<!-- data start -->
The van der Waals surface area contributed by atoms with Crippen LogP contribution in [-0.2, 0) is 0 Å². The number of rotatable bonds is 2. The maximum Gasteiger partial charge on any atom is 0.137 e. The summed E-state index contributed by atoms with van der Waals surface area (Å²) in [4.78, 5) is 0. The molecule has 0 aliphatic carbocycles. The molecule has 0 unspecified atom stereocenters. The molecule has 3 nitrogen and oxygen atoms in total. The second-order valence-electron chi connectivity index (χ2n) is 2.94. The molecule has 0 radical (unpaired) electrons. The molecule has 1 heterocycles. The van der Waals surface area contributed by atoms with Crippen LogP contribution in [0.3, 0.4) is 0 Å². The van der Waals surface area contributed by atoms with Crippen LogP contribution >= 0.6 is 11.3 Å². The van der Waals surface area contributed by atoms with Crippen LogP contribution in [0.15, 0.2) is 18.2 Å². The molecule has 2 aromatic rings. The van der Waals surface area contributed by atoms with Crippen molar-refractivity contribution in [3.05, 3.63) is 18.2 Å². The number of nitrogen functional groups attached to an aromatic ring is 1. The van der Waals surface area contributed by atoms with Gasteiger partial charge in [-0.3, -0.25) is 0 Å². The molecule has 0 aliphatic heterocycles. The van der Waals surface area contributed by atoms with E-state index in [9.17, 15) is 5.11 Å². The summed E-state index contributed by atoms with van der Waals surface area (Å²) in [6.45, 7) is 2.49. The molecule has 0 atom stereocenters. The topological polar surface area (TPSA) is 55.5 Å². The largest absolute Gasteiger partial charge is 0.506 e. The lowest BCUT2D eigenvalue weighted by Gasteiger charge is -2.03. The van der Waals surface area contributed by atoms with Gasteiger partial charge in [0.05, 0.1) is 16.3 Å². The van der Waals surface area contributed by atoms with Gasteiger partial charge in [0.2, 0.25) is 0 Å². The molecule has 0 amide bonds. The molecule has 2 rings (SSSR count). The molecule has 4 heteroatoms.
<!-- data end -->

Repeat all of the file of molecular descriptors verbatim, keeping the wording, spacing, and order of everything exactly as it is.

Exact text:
The van der Waals surface area contributed by atoms with Crippen LogP contribution in [-0.2, 0) is 0 Å². The number of rotatable bonds is 2. The maximum Gasteiger partial charge on any atom is 0.137 e. The summed E-state index contributed by atoms with van der Waals surface area (Å²) in [4.78, 5) is 0. The molecule has 0 aliphatic carbocycles. The molecule has 0 unspecified atom stereocenters. The molecule has 3 nitrogen and oxygen atoms in total. The second-order valence-electron chi connectivity index (χ2n) is 2.94. The molecule has 0 radical (unpaired) electrons. The molecule has 1 heterocycles. The van der Waals surface area contributed by atoms with Crippen LogP contribution in [0.3, 0.4) is 0 Å². The van der Waals surface area contributed by atoms with Crippen LogP contribution >= 0.6 is 11.3 Å². The van der Waals surface area contributed by atoms with Crippen LogP contribution in [0.15, 0.2) is 18.2 Å². The molecule has 2 aromatic rings. The van der Waals surface area contributed by atoms with Crippen molar-refractivity contribution in [3.05, 3.63) is 18.2 Å². The number of nitrogen functional groups attached to an aromatic ring is 1. The van der Waals surface area contributed by atoms with Gasteiger partial charge in [-0.3, -0.25) is 0 Å². The molecule has 0 aliphatic heterocycles. The van der Waals surface area contributed by atoms with E-state index in [9.17, 15) is 5.11 Å². The summed E-state index contributed by atoms with van der Waals surface area (Å²) in [6.45, 7) is 2.49. The molecule has 0 atom stereocenters. The topological polar surface area (TPSA) is 55.5 Å². The largest absolute Gasteiger partial charge is 0.506 e. The lowest BCUT2D eigenvalue weighted by Gasteiger charge is -2.03. The van der Waals surface area contributed by atoms with Gasteiger partial charge in [0.05, 0.1) is 16.3 Å². The van der Waals surface area contributed by atoms with Gasteiger partial charge in [0.2, 0.25) is 0 Å². The molecule has 0 amide bonds. The molecule has 2 rings (SSSR count). The molecule has 4 heteroatoms.